In light vehicles, about 10 percent of fuel-efficiency gains are lost to what Cooke called a “rebound effect.” If cars become 20 percent cheaper to drive, people use them two percent more than they would otherwise. But freight traffic responds much more to consumer spending than it does to lower fuel costs.
“You’re only going to see an increase in freight traffic if more people are buying goods that are shipped by a truck,” said Cooke. “These trucks aren’t driving around for fun.”
Remarkably, because over-land trucking is predicted to keep growing, these rules will only briefly limit emissions. Trucking emissions are expected to fall to 2013 levels and then stay static for two decades—before increasing again. “Even with this rule in place, they’re still looking out and projecting a net increase from this sector,” Cooke told me.
Unlike carbon dioxide, methane dissipates from the atmosphere fairly soon after being emitted. Its life can be measured in years, not centuries. But it traps heat about 25 times as efficiently as CO₂ does, so it is still a major source of short-term climate change.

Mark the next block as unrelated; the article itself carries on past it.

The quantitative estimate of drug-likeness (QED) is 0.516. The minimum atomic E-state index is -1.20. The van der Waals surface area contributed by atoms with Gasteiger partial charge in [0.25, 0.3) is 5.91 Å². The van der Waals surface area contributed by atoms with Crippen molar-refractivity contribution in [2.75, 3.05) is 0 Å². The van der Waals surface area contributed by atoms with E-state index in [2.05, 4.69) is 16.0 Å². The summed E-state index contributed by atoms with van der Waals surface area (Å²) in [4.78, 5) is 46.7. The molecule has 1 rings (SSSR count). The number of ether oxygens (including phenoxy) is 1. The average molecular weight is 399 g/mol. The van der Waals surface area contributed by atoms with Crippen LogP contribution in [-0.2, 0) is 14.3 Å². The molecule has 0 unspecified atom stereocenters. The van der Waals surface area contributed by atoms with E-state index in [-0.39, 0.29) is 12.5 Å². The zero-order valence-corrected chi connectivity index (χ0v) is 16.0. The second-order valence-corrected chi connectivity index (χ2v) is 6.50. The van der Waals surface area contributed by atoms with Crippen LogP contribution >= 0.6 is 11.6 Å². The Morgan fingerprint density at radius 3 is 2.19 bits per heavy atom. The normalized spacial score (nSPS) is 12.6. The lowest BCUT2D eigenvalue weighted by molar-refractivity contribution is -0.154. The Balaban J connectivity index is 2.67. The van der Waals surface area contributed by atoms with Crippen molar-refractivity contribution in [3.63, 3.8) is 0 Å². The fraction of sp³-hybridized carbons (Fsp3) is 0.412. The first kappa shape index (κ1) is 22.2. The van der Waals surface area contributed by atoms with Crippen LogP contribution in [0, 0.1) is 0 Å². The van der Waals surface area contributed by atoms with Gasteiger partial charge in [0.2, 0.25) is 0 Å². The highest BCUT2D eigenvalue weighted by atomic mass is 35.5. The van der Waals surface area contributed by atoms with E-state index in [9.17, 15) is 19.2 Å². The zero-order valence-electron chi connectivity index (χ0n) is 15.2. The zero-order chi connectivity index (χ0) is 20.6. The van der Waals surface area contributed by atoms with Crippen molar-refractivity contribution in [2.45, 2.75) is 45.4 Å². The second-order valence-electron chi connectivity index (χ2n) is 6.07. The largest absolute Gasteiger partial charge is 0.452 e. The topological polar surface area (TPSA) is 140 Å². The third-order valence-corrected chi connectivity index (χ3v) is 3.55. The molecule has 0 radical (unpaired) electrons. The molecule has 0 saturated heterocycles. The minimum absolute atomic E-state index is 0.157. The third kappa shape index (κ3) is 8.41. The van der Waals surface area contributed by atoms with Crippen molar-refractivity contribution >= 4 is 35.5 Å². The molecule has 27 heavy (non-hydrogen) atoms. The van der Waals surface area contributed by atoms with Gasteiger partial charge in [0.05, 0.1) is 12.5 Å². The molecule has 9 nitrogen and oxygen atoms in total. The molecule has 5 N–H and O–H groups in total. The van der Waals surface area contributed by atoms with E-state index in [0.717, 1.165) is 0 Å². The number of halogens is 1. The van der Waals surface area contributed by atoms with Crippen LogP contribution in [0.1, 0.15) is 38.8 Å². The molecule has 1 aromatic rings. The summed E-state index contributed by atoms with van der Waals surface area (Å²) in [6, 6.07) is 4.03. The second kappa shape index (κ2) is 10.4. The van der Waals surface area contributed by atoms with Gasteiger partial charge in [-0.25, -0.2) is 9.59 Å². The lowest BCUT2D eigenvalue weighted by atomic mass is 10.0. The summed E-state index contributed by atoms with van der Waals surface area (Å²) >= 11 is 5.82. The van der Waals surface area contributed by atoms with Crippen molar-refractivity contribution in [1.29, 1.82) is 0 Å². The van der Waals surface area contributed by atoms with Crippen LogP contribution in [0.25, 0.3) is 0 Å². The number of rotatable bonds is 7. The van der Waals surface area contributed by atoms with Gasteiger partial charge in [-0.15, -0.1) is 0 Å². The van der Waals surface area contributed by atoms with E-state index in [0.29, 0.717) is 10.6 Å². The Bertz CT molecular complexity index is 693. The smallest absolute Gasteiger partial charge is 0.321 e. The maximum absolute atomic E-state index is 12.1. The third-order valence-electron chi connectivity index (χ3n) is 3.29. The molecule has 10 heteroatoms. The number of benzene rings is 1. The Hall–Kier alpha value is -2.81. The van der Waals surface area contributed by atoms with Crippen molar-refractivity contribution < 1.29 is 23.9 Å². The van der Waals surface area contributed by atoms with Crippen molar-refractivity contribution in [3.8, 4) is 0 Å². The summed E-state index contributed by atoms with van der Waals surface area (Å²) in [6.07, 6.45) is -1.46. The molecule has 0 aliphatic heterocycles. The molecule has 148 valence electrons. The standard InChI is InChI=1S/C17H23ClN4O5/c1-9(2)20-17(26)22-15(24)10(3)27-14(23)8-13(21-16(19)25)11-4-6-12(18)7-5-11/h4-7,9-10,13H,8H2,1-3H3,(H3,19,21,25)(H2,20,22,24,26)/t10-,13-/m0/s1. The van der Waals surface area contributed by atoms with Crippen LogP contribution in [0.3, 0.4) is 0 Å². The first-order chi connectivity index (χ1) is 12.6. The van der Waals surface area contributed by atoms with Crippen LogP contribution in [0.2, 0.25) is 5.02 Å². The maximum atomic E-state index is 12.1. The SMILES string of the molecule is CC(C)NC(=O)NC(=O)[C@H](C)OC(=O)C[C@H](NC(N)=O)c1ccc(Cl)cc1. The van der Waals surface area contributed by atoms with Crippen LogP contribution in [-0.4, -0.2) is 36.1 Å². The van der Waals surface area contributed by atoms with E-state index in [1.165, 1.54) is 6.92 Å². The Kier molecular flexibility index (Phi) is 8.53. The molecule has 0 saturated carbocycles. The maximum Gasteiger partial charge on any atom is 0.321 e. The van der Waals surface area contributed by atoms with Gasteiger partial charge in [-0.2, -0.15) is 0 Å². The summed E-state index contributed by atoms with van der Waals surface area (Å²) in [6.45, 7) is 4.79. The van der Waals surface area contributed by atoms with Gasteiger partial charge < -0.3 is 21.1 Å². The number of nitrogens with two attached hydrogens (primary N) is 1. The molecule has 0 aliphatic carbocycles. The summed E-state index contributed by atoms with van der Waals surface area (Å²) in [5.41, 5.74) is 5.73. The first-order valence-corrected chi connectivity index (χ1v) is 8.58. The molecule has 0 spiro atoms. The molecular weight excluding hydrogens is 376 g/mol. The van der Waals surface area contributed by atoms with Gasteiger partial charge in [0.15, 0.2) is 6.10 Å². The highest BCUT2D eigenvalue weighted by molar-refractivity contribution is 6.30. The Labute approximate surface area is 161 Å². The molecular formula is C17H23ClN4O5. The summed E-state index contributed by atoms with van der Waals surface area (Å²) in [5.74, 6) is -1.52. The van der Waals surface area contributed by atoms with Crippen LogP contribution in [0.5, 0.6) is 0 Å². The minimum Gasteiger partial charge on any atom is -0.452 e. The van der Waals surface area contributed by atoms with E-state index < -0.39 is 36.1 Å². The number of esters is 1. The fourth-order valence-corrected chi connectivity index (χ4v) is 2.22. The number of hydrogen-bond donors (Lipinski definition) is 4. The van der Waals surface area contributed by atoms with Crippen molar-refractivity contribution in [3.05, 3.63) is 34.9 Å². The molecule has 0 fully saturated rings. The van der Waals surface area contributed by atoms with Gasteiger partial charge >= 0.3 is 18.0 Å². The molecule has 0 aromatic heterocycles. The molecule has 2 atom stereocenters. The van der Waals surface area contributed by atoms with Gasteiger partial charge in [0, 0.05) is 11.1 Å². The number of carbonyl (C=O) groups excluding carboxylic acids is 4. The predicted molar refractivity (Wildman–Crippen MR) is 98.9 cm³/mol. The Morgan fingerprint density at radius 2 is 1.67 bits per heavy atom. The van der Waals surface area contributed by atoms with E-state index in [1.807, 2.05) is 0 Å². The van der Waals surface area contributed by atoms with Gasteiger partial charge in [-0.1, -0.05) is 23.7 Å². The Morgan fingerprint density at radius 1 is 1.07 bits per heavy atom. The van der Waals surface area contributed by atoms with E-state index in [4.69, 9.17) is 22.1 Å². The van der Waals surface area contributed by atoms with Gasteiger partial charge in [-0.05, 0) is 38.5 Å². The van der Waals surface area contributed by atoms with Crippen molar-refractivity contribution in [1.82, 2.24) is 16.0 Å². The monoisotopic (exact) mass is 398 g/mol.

The Obama administration seeks to limit methane in a few ways. First, the EPA issetting rules around how much methane can be emitted by all new oil and gas operations nationwide. The agency will direct companies to find and plug leaks in pumps and also to use capture gas released while drilling for wells.
Second, the Bureau of Land Management will limit how much methane can be “flared” by oil companies when they’re harvesting gas on public land, as often happens during fracking. While this rule only applies to natural-gas mining on public land (as opposed to the EPA rule, which applies everywhere), it’s much more stringent than what the EPA can do. It will also apply to new and old mining operations.
“The BLM can’t really promulgate a rule to try to reduce emissions. What they did was more related to capturing lost gas for U.S. taxpayers,” says Cheryl Wilson, an energy analyst at Bloomberg Intelligence. Meanwhile, the “EPA can go ahead and put out rules under the Clean Air Act really specific to air emissions.”